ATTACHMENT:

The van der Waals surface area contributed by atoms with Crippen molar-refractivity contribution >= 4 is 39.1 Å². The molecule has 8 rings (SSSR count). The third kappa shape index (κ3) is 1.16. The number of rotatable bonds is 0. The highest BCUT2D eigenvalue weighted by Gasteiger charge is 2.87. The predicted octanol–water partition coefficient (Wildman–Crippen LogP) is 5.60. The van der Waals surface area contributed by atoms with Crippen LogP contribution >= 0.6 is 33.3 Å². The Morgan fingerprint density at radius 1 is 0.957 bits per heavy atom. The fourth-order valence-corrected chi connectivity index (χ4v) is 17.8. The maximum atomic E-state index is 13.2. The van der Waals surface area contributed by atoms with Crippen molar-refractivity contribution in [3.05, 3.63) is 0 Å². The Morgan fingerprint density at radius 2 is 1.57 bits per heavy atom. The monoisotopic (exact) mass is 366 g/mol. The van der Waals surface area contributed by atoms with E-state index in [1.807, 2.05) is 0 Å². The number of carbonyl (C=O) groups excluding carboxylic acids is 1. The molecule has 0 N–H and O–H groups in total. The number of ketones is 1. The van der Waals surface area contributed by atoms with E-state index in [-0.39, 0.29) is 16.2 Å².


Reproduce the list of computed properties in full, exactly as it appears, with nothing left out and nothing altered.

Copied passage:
The van der Waals surface area contributed by atoms with Crippen molar-refractivity contribution >= 4 is 39.1 Å². The molecule has 8 rings (SSSR count). The third kappa shape index (κ3) is 1.16. The number of rotatable bonds is 0. The highest BCUT2D eigenvalue weighted by Gasteiger charge is 2.87. The predicted octanol–water partition coefficient (Wildman–Crippen LogP) is 5.60. The van der Waals surface area contributed by atoms with Crippen LogP contribution >= 0.6 is 33.3 Å². The Morgan fingerprint density at radius 1 is 0.957 bits per heavy atom. The fourth-order valence-corrected chi connectivity index (χ4v) is 17.8. The maximum atomic E-state index is 13.2. The van der Waals surface area contributed by atoms with Crippen molar-refractivity contribution in [3.05, 3.63) is 0 Å². The Morgan fingerprint density at radius 2 is 1.57 bits per heavy atom. The monoisotopic (exact) mass is 366 g/mol. The van der Waals surface area contributed by atoms with E-state index in [1.807, 2.05) is 0 Å². The number of carbonyl (C=O) groups excluding carboxylic acids is 1. The molecule has 0 N–H and O–H groups in total. The number of ketones is 1. The van der Waals surface area contributed by atoms with E-state index in [-0.39, 0.29) is 16.2 Å².